For our handful of readers who remain concerned about an American occupation of Iraq, the U.S. Agency for International Development says SkyLink will be working with Iraqi staff in preparation for turning over management of the airports.


It's not as splashy as landing atop an aircraft carrier, but Democratic presidential candidate Sen. Joe Lieberman will fly in his mother, Marcia Lieberman, to be with him in Des Moines, Iowa, for Mother's Day (Sunday, May 11).

"The senator wanted to spend Mother's Day with her, so she's flying in that day," a Lieberman spokeswoman tells us.

The Connecticut lawmaker will campaign in Iowa all day Sunday, visiting Des Moines and Ames, but will take time out to share a Mother's Day lunch with Mrs. Lieberman, who lives in Connecticut.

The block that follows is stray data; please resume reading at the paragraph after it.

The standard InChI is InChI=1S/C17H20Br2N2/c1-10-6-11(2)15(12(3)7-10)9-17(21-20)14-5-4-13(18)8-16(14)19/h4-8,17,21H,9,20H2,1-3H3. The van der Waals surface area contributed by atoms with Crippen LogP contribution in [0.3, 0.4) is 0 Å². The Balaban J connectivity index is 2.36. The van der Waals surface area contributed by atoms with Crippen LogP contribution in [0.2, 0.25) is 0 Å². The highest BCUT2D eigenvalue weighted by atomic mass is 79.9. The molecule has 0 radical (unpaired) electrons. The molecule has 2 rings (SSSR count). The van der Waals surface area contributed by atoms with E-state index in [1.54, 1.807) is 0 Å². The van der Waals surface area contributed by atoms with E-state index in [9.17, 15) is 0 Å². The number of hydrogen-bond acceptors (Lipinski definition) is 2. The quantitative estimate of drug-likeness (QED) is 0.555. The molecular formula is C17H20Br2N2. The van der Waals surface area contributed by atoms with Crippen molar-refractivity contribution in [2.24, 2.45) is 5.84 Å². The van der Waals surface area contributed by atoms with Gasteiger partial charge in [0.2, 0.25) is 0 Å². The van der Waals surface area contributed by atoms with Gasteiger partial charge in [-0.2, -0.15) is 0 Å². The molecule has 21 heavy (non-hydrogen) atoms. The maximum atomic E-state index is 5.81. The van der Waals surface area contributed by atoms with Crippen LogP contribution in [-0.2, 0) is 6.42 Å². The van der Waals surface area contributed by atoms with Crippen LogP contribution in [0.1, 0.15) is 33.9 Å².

Sen. Joe Lieberman might also want to fly his mother to New Hampshire, where he's running far behind Sen. John Kerry and former Gov. Howard Dean in the latest Marlin Fitzwater Center for Communication poll on the New Hampshire Democratic presidential primary.

The Franklin Pierce College survey of 600 likely voters finds Kerry and Dean locked in a dead heat with 23 percent each, followed by Lieberman's 9 percent and Rep. Richard A. Gephardt's 8 percent. All other candidates scored 2 percent or below - except for Al Sharpton, who gets a goose egg.

Interestingly enough, in a hypothetical, head-to-head November 2004 general election matchup, President Bush ends up "tied" with an unnamed, or so-called "generic" Democratic nominee. Is this good or bad for Bush?